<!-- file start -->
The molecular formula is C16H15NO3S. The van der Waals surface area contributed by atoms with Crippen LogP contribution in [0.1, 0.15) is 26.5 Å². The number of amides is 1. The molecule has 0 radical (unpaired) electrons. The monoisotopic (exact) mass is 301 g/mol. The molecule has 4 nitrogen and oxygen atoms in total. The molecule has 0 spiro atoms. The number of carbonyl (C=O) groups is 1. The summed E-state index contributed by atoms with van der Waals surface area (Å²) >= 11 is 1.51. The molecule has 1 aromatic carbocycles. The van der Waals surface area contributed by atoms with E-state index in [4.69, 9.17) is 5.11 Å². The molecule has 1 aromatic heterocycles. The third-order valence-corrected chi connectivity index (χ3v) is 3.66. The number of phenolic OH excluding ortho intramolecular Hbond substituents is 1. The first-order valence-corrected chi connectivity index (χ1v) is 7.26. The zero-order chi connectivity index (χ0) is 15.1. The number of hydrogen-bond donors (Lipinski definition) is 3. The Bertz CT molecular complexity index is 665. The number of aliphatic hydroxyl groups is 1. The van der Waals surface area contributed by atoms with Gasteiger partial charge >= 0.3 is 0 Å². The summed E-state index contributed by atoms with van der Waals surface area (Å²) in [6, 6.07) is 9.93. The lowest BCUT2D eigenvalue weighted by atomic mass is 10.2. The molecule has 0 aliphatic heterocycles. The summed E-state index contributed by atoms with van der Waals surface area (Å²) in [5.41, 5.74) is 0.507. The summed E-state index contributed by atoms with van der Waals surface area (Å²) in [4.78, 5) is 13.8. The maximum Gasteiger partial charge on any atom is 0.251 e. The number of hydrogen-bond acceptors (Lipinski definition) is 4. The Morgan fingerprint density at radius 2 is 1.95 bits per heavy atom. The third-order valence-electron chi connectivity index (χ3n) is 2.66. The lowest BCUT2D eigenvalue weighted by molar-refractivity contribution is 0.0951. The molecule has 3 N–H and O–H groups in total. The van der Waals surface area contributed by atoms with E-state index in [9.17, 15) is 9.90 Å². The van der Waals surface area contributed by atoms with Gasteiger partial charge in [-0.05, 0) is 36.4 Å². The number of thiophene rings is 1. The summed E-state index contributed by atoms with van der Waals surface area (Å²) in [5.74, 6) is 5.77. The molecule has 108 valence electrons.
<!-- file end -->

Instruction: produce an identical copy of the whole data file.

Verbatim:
The molecular formula is C16H15NO3S. The van der Waals surface area contributed by atoms with Crippen LogP contribution in [0.1, 0.15) is 26.5 Å². The number of amides is 1. The molecule has 0 radical (unpaired) electrons. The monoisotopic (exact) mass is 301 g/mol. The molecule has 4 nitrogen and oxygen atoms in total. The molecule has 0 spiro atoms. The number of carbonyl (C=O) groups is 1. The summed E-state index contributed by atoms with van der Waals surface area (Å²) >= 11 is 1.51. The molecule has 1 aromatic carbocycles. The van der Waals surface area contributed by atoms with E-state index in [4.69, 9.17) is 5.11 Å². The molecule has 1 aromatic heterocycles. The third-order valence-corrected chi connectivity index (χ3v) is 3.66. The number of phenolic OH excluding ortho intramolecular Hbond substituents is 1. The first-order valence-corrected chi connectivity index (χ1v) is 7.26. The zero-order chi connectivity index (χ0) is 15.1. The number of hydrogen-bond donors (Lipinski definition) is 3. The Bertz CT molecular complexity index is 665. The number of aliphatic hydroxyl groups is 1. The van der Waals surface area contributed by atoms with Gasteiger partial charge >= 0.3 is 0 Å². The summed E-state index contributed by atoms with van der Waals surface area (Å²) in [6, 6.07) is 9.93. The lowest BCUT2D eigenvalue weighted by atomic mass is 10.2. The molecule has 0 aliphatic heterocycles. The summed E-state index contributed by atoms with van der Waals surface area (Å²) in [5.41, 5.74) is 0.507. The summed E-state index contributed by atoms with van der Waals surface area (Å²) in [4.78, 5) is 13.8. The maximum Gasteiger partial charge on any atom is 0.251 e. The number of hydrogen-bond acceptors (Lipinski definition) is 4. The Morgan fingerprint density at radius 2 is 1.95 bits per heavy atom. The third-order valence-electron chi connectivity index (χ3n) is 2.66. The lowest BCUT2D eigenvalue weighted by molar-refractivity contribution is 0.0951. The molecule has 3 N–H and O–H groups in total. The van der Waals surface area contributed by atoms with E-state index in [9.17, 15) is 9.90 Å². The van der Waals surface area contributed by atoms with Gasteiger partial charge in [-0.05, 0) is 36.4 Å². The number of thiophene rings is 1. The summed E-state index contributed by atoms with van der Waals surface area (Å²) in [5.74, 6) is 5.77. The molecule has 108 valence electrons.